A woman walks through a waterlogged house after cyclone Bulbul hit the area in Koyra, some 100 km from Khulna on November 10, 2019. – Cyclone Bulbul, packing a maximum wind speed of 120 kilometres per hour (75 miles), is on course to make landfall near the Sundarbans, the world’s largest mangrove forest, which straddles Bangladesh and part of eastern India. (Photo by MUNIR UZ ZAMAN / AFP)The death toll from a cyclone that barrelled into the coasts of Bangladesh and India has risen to 24, authorities said Monday, as the two nations assess the scale of devastation wreaked by the powerful storm.
Bangladesh carried out one of its biggest-ever evacuation drives, moving some 2.1 million people to cyclone shelters specially built to minimise casualties from such storms, which can claim thousands of victims.
Cyclone Bulbul, packing winds of up to 120 kilometres per hour (75 mph) when it hit late Saturday, killed 12 people in Bangladesh — 11 from falling trees — and 12 in India’s West Bengal and Odisha states.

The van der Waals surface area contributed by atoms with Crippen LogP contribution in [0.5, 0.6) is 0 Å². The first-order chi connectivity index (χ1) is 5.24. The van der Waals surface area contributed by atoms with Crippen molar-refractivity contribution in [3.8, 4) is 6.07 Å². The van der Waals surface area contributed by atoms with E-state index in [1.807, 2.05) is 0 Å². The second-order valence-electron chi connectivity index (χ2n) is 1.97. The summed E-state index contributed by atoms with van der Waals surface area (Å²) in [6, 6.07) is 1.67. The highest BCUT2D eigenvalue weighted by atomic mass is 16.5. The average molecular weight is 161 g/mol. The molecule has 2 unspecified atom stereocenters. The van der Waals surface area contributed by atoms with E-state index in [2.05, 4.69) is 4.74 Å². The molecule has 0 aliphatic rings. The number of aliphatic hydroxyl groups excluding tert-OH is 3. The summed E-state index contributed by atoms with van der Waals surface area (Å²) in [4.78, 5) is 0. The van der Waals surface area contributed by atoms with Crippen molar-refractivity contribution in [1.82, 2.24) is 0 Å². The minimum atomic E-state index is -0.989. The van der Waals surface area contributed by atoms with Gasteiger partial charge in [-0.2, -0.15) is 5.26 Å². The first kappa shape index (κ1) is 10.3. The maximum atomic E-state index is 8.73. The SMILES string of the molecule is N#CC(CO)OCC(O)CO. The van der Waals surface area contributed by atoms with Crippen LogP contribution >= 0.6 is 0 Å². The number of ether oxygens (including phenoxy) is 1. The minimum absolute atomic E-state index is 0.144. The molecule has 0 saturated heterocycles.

Five others remain missing after a fishing trawler sank in squally weather near Bangladesh’s southern island of Bhola, district administrator Masud Alam Siddiqui told AFP.
Bangladesh’s junior minister for disaster management Enamur Rahman told AFP Bulbul left a trail of destruction, damaging some 10,000 mud, tin and bamboo homes and 200,000 hectares (494,000 acres) of crops.
The cyclone weakened as it tracked inland.
The Sundarbans — the world’s largest mangrove forest which straddles the two nations and is home to several endangered species — shielded the coast from the storm’s full impact, officials added.
In India, nearly 120,000 evacuated people were returning home as the cyclone weakened, authorities said. Coastal crops in Odisha were also extensively damaged, officials told the Press Trust of India.
Bangladesh’s low-lying coast, home to 30 million people, and India’s east are regularly battered by cyclones that have claimed the lives of hundreds of thousands of people in recent decades.
While the storms’ frequency and intensity have increased — partly due to climate change — the death tolls have come down because of faster evacuations and the building of thousands of coastal shelters.